Hearing loss and hospitals are a difficult combination. The environment is hectic and you are probably not feeling your best. Doctors and other medical staff are often masked, dampening the sound of their voices and hiding lip reading cues. Due to Covid-19, family or friends may not be allowed to accompany you to help advocate for your needs. It is up to you to make sure you understand your diagnosis and the decisions that are required for your care. Hearing loss can make that challenging. Proper preparation is the key to success. Build your hearing loss hospital kit today, so it is ready to go if you need it.
Building the Ideal Hearing Loss Hospital Kit
It is important to prepare ahead of time so you are ready to go in case of emergency. The Canadian Hard of Hearing Association (CHHA)’s Edmonton Branch has created an outstanding hospital kit that is a great model for creating your own. Thank you to them for sharing a sample with me. Their excellent kit includes:
Planning guides and information
The kit contains several brochures to help you prepare for a hospital stay. Information includes a list of items to ask for before you arrive at the hospital such as an amplified telephone and a captioned TV in your room. If you need accommodations like CART, you must request these ahead of time too.
There are individual tips sheets that can be shared with nurses, doctors, and administrators. Each provides targeted suggestions to improve communication that will help make your stay as comfortable as possible.
Hearing Loss Association of America (HLAA)’s Guide for Effective Communication in Health Care is another great source of information for handling your hearing loss in a medical setting.
Hearing loss identification cards, stickers & buttons
Since hearing loss is invisible, visual reminders of your hearing loss are critical. Many are included in CHHA’s kit. Consider wearing the button that says, “Please speak louder, clearly and face me,” to remind staff about your condition. Affix a similar message to your hospital gown.
The kit also includes two brightly colored signs declaring “I am Hard of Hearing!” for display above or beside your bed. There are also several small stickers emblazoned with the international symbol for hearing loss that can be placed on your medical chart to remind personnel about your hearing loss every time they review your case.
Even with these visual aids, you may still need to remind staff about your hearing loss at the start of each shift. Do so with a smile.
Communication tip sheets
The kit includes several copies of CHHA’s “How to Help Our Communication” tip sheet so you can share it with multiple caregivers. The directions are basic, but critical for better communication in any setting, but especially in an emotionally charged hospital room.
The sheet says:
- Get my attention before talking
- Face me — I need to see your face to lipread
- Speak clearly — don’t over emphasize or shout
- If possible, turn off background noise
- Don’t cover your mouth
- Rephrase if misunderstood
- Write down important information
- Ask me to repeat vital facts to be sure I understand correctly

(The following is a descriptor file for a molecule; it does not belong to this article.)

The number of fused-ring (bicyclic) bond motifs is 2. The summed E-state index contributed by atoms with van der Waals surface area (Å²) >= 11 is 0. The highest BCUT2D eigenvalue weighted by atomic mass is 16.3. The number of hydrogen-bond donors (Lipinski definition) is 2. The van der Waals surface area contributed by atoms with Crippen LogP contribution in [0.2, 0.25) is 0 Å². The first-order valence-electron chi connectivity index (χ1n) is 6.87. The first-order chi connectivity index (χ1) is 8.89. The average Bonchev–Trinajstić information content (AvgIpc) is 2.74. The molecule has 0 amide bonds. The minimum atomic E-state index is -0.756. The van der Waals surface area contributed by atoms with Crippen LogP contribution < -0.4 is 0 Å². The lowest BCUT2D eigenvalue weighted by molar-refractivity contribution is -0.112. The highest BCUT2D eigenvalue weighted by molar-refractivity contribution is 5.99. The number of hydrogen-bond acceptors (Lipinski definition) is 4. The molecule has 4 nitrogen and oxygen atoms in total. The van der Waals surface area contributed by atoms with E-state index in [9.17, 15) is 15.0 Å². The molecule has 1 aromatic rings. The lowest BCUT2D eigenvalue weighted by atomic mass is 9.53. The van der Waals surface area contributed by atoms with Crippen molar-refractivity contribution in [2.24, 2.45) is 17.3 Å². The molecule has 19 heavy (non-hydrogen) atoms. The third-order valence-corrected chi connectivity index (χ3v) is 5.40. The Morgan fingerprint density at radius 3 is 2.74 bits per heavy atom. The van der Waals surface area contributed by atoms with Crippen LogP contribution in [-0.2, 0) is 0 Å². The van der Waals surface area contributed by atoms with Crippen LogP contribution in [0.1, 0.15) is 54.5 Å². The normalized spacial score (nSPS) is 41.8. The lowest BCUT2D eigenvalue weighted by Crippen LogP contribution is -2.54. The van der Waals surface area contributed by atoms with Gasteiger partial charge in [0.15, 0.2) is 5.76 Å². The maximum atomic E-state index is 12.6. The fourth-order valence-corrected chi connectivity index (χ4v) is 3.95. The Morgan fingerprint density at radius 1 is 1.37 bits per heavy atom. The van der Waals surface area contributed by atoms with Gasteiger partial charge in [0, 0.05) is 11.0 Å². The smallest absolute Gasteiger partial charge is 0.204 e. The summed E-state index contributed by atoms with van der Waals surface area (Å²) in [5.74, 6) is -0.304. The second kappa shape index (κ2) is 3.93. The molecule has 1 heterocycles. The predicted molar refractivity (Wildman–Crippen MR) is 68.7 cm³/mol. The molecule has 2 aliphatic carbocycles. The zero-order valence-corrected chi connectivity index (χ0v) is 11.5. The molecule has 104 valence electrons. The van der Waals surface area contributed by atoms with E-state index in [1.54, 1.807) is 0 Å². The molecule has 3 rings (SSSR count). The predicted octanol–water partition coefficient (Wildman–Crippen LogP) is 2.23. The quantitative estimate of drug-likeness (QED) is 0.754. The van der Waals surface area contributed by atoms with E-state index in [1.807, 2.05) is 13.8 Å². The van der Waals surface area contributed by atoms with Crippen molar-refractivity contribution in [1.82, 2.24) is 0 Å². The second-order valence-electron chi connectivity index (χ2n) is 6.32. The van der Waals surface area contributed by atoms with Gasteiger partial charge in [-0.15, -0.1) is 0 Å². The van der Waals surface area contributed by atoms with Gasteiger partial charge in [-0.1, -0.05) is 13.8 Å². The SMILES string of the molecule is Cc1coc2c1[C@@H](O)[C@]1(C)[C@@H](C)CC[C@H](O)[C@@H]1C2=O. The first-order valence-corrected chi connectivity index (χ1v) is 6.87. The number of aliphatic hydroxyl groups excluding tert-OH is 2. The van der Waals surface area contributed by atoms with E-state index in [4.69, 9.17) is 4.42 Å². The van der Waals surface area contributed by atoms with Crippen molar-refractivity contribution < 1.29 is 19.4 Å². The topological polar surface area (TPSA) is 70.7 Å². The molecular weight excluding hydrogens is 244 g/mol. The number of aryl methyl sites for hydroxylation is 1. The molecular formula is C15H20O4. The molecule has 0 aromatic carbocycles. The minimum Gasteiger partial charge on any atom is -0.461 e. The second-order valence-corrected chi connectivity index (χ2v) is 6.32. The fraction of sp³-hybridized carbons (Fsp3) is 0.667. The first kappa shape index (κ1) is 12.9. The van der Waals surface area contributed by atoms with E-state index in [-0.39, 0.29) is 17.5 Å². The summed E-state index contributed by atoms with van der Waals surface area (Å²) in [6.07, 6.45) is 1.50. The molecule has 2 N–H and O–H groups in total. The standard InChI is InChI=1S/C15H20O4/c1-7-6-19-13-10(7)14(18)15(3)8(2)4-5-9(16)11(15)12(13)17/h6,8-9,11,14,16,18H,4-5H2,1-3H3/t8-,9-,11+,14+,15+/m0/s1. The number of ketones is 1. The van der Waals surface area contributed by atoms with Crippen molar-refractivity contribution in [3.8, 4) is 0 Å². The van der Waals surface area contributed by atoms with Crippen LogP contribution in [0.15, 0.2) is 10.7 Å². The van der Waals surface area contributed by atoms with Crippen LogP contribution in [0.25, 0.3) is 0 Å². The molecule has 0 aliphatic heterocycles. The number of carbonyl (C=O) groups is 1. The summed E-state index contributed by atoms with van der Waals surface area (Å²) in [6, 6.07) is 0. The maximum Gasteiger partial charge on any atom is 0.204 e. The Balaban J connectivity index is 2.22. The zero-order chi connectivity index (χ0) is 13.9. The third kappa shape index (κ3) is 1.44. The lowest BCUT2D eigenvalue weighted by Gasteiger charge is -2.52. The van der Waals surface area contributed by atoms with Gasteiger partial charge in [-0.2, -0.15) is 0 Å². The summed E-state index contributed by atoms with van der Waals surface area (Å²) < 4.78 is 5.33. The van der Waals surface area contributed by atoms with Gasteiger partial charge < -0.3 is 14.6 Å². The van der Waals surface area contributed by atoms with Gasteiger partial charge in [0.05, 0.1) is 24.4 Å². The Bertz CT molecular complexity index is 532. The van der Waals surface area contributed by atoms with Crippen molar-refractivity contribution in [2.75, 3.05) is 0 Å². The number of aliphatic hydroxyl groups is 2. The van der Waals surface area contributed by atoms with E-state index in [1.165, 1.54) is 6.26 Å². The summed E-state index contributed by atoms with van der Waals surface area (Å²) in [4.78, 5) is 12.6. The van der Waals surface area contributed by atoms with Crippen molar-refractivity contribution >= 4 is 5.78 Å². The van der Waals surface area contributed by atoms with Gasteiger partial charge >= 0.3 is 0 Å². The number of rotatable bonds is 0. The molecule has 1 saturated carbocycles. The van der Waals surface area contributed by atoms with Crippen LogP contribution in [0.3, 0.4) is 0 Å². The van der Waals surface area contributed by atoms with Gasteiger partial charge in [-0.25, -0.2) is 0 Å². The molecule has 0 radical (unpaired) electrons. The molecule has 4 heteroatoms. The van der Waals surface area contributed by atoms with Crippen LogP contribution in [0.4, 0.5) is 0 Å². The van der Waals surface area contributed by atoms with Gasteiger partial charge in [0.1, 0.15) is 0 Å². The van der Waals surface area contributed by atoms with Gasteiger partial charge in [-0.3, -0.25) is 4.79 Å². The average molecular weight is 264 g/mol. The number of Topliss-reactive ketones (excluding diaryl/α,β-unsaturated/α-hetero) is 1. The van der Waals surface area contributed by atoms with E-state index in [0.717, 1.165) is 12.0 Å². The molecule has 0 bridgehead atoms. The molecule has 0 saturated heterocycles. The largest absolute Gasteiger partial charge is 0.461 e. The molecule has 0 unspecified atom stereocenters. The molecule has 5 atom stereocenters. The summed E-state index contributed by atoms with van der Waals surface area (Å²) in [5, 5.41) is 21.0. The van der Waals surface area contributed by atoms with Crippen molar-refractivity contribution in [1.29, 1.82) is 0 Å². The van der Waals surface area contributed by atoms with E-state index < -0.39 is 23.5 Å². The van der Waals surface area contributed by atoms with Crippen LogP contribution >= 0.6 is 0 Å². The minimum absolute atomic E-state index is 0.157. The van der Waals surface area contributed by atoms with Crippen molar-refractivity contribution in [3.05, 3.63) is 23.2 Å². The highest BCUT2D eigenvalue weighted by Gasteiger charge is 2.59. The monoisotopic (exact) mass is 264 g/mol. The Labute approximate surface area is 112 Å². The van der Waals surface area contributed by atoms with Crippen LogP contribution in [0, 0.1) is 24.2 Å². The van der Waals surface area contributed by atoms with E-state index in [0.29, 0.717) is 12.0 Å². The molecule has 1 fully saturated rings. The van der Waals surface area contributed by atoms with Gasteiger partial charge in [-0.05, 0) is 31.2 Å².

If verbal communication is still not working well, a pen and small notebook are included in the kit as a backup. You may prefer to use a speech-to-text app on your smartphone, a boogie board or small reusable whiteboard to aid with communication. If so, be sure to bring them and any required chargers with you.
Ways to keep your hearing aids safe and operational
Hearing aids are easy to misplace at the hospital. You may need to remove them for a procedure or to sleep. This kit includes a blue plastic container where you can keep your hearing aids safely. It is labeled with your name, the number of hearing aids and the international symbol for hard of hearing. This is also a good place to store your extra hearing aid batteries.
One of my favorite parts of the kit is a simple Ziplock bag with a safety pin inside. Use this to safely stash your aids if they need to be removed when you are outside your hospital room. Label the bag with your name and pin it to your gown so your hearing aids are not misplaced.
Also included is a hearing aid battery tester which makes it easier for staff to trouble shoot faulty devices. Sometimes all that is needed is a new battery to get a device working again.
Personalize the Kit with Your Hearing Loss Necessities
Customize the base kit with items specific to your hearing loss and the devices that you use to hear your best. This includes lots of extra batteries and all the chargers you will need. Label everything with your name and phone number since many chargers look alike. Add an extension cord in case nearby outlets are full with medical equipment.
Consider swapping out for a spare device
If you have spare devices, bring them as well in case of a malfunction. Or if the back-up devices are fairly recent, consider using them in the hospital instead, keeping your primary and more expensive technology safe at home. The same goes for expensive assistive listening devices like Roger pens. If a smartphone app works almost as well, that may be the less risky choice for a hospital setting.
For more information on how to make your own hearing hospital kit, please contact the CHHA—Edmonton branch at email@example.com.
Readers, do you have a hearing loss hospital kit?